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Making a Difference in Rural Economies with Cooperatives

Everett Dobrinski, a board chairman of CoBank, supports cooperatives as ways for farmers to work together on supply and marketing, rural communication, and financial needs to compete in a global economy.

Ed. Note: Champions of Change is a weekly initiative to highlight Americans who are making an impact in their communities and helping our country rise to meet the many challenges of the 21st century.

I was honored to be able to participate in the Champions of Change series at the White House on July 6th. The theme of the week was Rural America and a group of rural leaders from across the country joined in a conversation with Secretary of Agriculture Tom Vilsack and Melody Barnes the head of the White House Domestic Policy Council. We were all pleasantly surprised to have President Obama drop-in for a visit. I was pleased to know that the President takes rural issues so seriously.

As a life-long farmer from western North Dakota, I have found that cooperatives have made a huge difference in our rural economy. I have used cooperatives in my farming business during my whole career. I have served on several cooperative boards and am currently the board chair of CoBank, a cooperative bank serving rural America headquartered in Denver. CoBank as part of the Farm Credit System serves rural America by providing credit and financial services to farmer owned agricultural cooperatives and related businesses, certain farm credit associations, and rural infrastructure businesses including rural electrics, rural communications providers, and rural water and waste water systems. CoBank also provides export financing of agricultural products. The Farm Credit System is a government-sponsored entity and as such has a mission to serve rural America which we take very seriously. CoBank has been active in the renewable fuels sector such as ethanol, solar, and wind.

I’ve always felt that cooperatives are the way for farmers such as me to achieve the scales of economy that allows me to compete in a global market. My farm is served by supply and marketing cooperatives, rural electric and communication cooperatives. I rely on Farm Credit and credit unions for financial needs and even insurance needs are largely through mutual insurance companies.

I have been interested in the rural economy and adding value to the farmer’s share. I was involved in the start up of Dakota Growers Pasta Company which was organized in the early 90’s as a farmer owned cooperative. We started with an idea and sold shares to farmers through out North Dakota and a few neighboring states, got financing through the cooperative bank, and built a state of the art factory in Carrington, North Dakota. 1,100 farmers came to own the third largest dry pasta manufacturing business in the country.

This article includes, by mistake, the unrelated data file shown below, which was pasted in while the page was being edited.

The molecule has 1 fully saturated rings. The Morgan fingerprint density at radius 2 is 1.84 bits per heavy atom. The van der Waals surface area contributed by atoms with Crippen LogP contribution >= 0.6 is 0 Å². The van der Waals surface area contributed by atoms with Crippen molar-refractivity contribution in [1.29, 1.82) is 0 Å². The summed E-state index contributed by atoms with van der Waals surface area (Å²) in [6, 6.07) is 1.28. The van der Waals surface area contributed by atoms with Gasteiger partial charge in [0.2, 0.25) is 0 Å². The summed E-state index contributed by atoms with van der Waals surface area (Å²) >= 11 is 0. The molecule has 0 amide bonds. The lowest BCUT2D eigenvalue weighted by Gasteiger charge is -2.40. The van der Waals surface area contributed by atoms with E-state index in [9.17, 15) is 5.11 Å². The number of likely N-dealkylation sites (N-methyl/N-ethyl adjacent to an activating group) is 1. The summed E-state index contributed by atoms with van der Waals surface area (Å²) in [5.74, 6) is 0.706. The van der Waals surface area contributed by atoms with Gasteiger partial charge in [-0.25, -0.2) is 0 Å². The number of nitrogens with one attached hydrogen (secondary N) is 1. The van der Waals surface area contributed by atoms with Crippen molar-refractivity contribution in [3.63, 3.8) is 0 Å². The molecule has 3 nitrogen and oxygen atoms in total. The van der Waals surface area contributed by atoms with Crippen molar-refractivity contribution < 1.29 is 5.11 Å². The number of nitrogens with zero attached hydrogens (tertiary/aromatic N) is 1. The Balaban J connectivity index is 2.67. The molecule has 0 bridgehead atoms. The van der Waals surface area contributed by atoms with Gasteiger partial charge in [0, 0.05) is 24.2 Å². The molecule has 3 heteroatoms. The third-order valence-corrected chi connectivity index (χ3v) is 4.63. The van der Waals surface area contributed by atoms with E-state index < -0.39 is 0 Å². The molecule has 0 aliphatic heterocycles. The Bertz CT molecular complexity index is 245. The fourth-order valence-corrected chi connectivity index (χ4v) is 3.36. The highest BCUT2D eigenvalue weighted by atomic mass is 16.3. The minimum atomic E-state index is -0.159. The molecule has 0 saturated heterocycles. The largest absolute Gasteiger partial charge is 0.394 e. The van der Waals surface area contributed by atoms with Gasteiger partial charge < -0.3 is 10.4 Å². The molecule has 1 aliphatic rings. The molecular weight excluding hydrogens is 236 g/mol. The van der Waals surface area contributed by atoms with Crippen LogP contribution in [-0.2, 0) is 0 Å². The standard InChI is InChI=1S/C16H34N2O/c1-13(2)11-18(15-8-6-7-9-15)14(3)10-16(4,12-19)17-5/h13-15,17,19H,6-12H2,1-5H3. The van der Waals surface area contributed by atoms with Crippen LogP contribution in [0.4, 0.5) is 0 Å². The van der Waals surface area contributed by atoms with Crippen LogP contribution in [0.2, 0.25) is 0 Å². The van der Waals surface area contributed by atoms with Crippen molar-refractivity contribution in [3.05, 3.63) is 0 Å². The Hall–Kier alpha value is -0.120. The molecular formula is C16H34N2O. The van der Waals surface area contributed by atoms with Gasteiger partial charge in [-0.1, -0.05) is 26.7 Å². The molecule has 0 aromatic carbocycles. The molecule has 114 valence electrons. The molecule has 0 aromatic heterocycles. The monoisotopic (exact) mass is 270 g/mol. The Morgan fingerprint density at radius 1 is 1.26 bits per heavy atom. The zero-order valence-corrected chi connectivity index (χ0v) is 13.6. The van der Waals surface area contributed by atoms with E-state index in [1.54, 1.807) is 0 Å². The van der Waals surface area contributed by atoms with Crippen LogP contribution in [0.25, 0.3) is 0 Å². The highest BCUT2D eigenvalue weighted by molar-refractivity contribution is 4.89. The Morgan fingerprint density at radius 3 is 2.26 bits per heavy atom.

I have also been involved in the start up of a biodiesel plant which didn’t turn out as well. One of the lessons learned with this project is that I believe that our country needs to have a comprehensive energy policy. If we are to attract investors to commercial sized renewable fuel projects, they need to have a reasonable assurance of long term viability. Waiting for Congress to do a yearly extension doesn’t impress the investing community. If we are ever to be energy independent we need to address this comprehensively as a country and support with a long term commitment.

Niche marketing is another way to bolster the local economy and add value to farm products. I helped organize an identity preserved marketing cooperative, Dakota Pride Cooperative. Members grow specialty crops such as hard white spring wheat, non GMO soybeans, etc. These products are harvested and stored separately so that the end used is assured of a pure product that can be traced back to the field.  We have found a market for the non GMO soybeans in Asia and the white wheat is marketed through the North Dakota state owned Mill and Elevator. The white wheat flour is used to make whole wheat bread that naturally is lighter and without the tannins found in ordinary whole wheat bread. The market tells us that this is a better tasting whole wheat bread with the same nutritional value of other whole wheat bread.

There is a lot more to do but I believe that if we work together we can get great results for rural America which will flow to the rest of the country.

Everett farmed all his life in North Dakota and taught high school while farming for a few years. Nowadays, Everett is a full-time farmer and a leader in co-operatives with farming.